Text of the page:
The initial results from a placebo-controlled trial of hydroxychloroquine for COVID-19 indicate that patients hospitalized with mild illness recovered more quickly with addition of the drug than with placebo at the start of a standard treatment. The results also suggest that hydroxychloroquine might convey some protection against the illness worsening.
Zhan Zhang, MD, of Renmin Hospital of Wuhan University, Wuhan, China, and colleagues reported results from 62 patients randomized to receive either placebo or hydroxychloroquine 200mg twice daily for 5 days on admission in addition to standard treatment consisting of oxygen therapy, and unspecified regimens that could include antiviral and antibacterial agents, and immunoglobulin with or without corticosteroids.
"The data in this study revealed that after 5 days of hydroxychloroquine treatment, the symptoms of patients with COVID-19 were significantly relieved, manifesting as shorten(ing) in the recovery time for cough and fever," Zhang and colleagues reported.
"At the same time, a larger proportion of patients with pulmonary inflammat(ion) has been partially absorbed in the hydroxychloroquine treatment group, indicating the immune modulation and anti-inflammatory properties of hydroxychloroquine in non-malarial diseases," the researchers indicated.
The measure of time to clinical recovery was defined as return of normal body temperature and cough relief, maintained for 72 hours. A chest CT, obtained before starting the experimental regimen and 1 day after, on day 6 of hospitalization, was characterized as either exacerbated, unchanged, or improved—with 50% or more reduction in opacification classified as significantly improved.
In comparison to the 31 patients on placebo, the 31 receiving the hydroxychloroquine adjunct to standard treatment were reported to have significantly shorter average time to recover normal body temperature (2.2 vs 3.2 days, P
= .0008) and time to cessation of cough (2.0 vs 3.1 days, P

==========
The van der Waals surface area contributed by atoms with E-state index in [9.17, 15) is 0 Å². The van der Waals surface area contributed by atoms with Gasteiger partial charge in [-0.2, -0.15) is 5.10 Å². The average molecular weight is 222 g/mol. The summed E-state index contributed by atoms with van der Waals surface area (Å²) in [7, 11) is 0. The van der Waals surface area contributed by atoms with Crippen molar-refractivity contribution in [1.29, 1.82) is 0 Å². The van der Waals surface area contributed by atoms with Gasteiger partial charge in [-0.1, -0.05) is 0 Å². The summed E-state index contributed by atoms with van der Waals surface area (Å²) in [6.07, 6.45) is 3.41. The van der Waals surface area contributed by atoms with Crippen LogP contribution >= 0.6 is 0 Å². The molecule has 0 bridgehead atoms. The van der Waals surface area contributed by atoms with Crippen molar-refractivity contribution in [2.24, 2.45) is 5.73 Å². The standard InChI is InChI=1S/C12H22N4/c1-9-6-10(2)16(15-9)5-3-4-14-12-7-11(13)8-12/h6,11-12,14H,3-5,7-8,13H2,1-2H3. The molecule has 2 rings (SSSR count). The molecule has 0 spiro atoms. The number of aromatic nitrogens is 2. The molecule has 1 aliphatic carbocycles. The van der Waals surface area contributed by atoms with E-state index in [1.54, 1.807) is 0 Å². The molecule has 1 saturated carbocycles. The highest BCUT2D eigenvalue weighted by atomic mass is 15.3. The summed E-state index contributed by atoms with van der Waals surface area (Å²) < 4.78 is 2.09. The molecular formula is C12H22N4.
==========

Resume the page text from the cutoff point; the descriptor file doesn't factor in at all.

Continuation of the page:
= .0016). A larger proportion of patients on hydroxychloroquine than placebo also demonstrated an improved chest CT (80.6% vs 54.8%), with 61.3% of the treatment group having significant improvement. In addition, the 4 patients in the trial who deteriorated from mild to severe acuity were all in the placebo group.
"Despite our small number of cases, the potential of hydroxychloroquine in the treatment of COVID-19 has been partially confirmed," Zhang and colleagues concluded.
"However, large-scale clinical and basic research is still needed to clarify its specific mechanism and to continuously optimize the treatment plan," they added.
In addition to the small size of this trial, the unspecified components of the hospital standard treatment and its variance between patients confounds assessment of the effect of hydroxychloroquine, particularly on whether it lessened severity given the small number of patients who experienced a worsening course. Also, excluding severe illness from study entry leaves the effect of hydroxychloroquine on severe symptoms an open question.
The trial results were posted on medRxiv
, a non-peer reviewed site which expedites access to new research, often preceding peer reviewed publication. This report with 62 patients appears to be an initial phase, with the trial registration (unique identifier ChiCTR2000029559 on the Chinese Clinical Trial Registry) describing a target of 300 patients and the testing of a twice daily dose of 100mg as well as the 200mg.
The trial is 1 of 23 that are, or will be testing hydroxychloroquine or chloroquine against COVID-19 on the Chinese Clinical Trial Registry
. Of these, 18 are randomized controlled trials of the agent for acute treatment, not in combination with an antibiotic.
There are currently 3 controlled trials outside of China listed at ClinicalTrials.gov
, which will be assessing hydroxychloroquine or chloroquine for acute treatment of COVID-19, excluding trials for prophylaxis and in combination with azithromycin. The largest is a phase 3 placebo-controlled trial with anticipated enrollment of 1300 participants conducted by researchers at the University Hospital, Angers, France
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